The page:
With two cases on its docket already addressing the federal law on "honest services" fraud, it's fair to wonder why the Supreme Court added a third, but that's what the justices did Tuesday morning, granting review of an appeal filed by one-time Enron CEO Jeffrey Skilling.
The Court will hear arguments in December on what is needed to prove such a fraud in a case involving former media mogul Conrad Black (Black v. United States) and another where the defendant is a state official accused of mail fraud (Weyhrauch v. United States.) Skilling even filed an amicus brief in the Black case, and Solicitor General Elena Kagan urged the Court to hold Skilling's appeal pending the outcome of Black. Skilling's case addresses a slightly different aspect of the law, but Kagan said the outcome of the Black case could define the scope of the law in ways that would affect Skilling's appeal.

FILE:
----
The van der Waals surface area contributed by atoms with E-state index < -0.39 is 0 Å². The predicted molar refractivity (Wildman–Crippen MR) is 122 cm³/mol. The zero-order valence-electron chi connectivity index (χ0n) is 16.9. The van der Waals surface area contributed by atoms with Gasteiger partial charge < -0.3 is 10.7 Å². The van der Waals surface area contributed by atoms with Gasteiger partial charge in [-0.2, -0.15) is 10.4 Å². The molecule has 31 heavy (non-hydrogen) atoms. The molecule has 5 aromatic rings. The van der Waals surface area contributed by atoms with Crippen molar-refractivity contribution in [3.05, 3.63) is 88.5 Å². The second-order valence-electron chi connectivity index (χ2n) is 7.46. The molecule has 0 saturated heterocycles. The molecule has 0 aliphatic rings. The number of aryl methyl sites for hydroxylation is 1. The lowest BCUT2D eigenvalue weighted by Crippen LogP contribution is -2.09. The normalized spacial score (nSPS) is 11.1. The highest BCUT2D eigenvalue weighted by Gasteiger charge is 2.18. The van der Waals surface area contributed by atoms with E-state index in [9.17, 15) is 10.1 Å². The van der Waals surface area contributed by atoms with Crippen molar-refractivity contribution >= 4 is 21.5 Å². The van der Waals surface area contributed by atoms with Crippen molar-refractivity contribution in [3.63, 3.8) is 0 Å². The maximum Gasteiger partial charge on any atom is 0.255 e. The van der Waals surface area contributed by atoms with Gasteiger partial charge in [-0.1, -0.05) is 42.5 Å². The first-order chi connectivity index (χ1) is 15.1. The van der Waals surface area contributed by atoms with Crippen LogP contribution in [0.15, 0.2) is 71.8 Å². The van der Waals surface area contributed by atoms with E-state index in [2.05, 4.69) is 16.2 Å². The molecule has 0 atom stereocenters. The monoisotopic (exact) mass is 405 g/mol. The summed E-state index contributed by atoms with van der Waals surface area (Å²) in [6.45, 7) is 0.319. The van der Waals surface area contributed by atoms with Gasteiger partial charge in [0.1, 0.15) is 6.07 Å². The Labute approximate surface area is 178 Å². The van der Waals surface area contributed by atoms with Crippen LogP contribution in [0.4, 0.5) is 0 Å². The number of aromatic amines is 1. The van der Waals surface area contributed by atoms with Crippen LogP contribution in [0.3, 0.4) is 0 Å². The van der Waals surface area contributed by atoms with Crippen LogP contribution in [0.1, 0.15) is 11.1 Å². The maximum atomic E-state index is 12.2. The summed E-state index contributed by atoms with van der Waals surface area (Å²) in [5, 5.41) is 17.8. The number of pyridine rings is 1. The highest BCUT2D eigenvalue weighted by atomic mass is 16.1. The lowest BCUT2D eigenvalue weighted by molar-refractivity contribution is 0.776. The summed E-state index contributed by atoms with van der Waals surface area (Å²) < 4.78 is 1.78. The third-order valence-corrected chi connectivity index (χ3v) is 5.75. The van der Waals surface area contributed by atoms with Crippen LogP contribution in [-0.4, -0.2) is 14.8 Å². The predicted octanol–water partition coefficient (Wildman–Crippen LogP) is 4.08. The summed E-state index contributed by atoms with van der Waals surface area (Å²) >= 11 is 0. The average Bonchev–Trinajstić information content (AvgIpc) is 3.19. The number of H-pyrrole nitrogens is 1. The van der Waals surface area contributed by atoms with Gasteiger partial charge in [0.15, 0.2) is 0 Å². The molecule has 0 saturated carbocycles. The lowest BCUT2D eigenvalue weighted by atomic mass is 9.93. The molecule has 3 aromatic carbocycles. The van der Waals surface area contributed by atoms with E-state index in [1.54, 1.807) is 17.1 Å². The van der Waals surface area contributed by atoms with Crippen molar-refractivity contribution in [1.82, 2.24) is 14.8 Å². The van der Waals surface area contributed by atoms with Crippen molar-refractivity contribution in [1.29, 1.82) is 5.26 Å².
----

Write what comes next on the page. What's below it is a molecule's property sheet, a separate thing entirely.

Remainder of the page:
One possible explanation is that Skilling raises another issue unrelated to the honest services law: whether the massive pretrial publicity and "community passion" in Houston surrounding Skilling's trial created a presumption of juror prejudice -- and whether that presumption requires that Skilling's conviction be reversed. The local passion aroused by the collapse of Enron "was as dramatic as any in U.S. criminal trial history," asserted Skilling's brief, authored by Daniel Petrocelli of O'Melveny & Myers in Los Angeles. Kagan's brief counters that the judge was able to find jurors who had either heard little about the case or said the publicity would not affect their judgment. The jury panel was not "fatally saturated with pretrial publicity," Kagan stated.
This article first appeared on The BLT: The Blog of Legal Times.